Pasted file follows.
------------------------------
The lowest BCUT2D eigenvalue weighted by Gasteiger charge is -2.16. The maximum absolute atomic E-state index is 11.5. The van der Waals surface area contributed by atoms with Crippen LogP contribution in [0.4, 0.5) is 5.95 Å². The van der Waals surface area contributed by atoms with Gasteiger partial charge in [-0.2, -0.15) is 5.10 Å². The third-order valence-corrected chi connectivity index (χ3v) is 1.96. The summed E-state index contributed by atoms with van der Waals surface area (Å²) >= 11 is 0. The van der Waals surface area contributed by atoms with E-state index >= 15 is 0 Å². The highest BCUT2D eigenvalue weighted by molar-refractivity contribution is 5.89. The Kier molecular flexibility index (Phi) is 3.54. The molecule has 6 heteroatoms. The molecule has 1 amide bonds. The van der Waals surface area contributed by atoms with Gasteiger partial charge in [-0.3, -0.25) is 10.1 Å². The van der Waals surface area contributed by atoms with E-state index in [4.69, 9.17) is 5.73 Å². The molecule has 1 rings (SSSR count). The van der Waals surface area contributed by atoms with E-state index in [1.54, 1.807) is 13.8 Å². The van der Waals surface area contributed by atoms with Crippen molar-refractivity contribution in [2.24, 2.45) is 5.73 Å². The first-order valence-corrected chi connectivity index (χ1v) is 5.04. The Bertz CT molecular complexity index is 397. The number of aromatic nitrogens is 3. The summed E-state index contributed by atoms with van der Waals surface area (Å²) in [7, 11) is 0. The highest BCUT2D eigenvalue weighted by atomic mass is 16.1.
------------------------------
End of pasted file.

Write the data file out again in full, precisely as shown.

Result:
The lowest BCUT2D eigenvalue weighted by Gasteiger charge is -2.16. The maximum absolute atomic E-state index is 11.5. The van der Waals surface area contributed by atoms with Crippen LogP contribution in [0.4, 0.5) is 5.95 Å². The van der Waals surface area contributed by atoms with Gasteiger partial charge in [-0.2, -0.15) is 5.10 Å². The third-order valence-corrected chi connectivity index (χ3v) is 1.96. The summed E-state index contributed by atoms with van der Waals surface area (Å²) >= 11 is 0. The van der Waals surface area contributed by atoms with E-state index >= 15 is 0 Å². The highest BCUT2D eigenvalue weighted by molar-refractivity contribution is 5.89. The Kier molecular flexibility index (Phi) is 3.54. The molecule has 6 heteroatoms. The molecule has 1 amide bonds. The van der Waals surface area contributed by atoms with Gasteiger partial charge in [-0.3, -0.25) is 10.1 Å². The van der Waals surface area contributed by atoms with E-state index in [4.69, 9.17) is 5.73 Å². The molecule has 1 rings (SSSR count). The van der Waals surface area contributed by atoms with E-state index in [1.54, 1.807) is 13.8 Å². The van der Waals surface area contributed by atoms with Crippen molar-refractivity contribution in [2.24, 2.45) is 5.73 Å². The first-order valence-corrected chi connectivity index (χ1v) is 5.04. The Bertz CT molecular complexity index is 397. The number of aromatic nitrogens is 3. The summed E-state index contributed by atoms with van der Waals surface area (Å²) in [7, 11) is 0. The highest BCUT2D eigenvalue weighted by atomic mass is 16.1.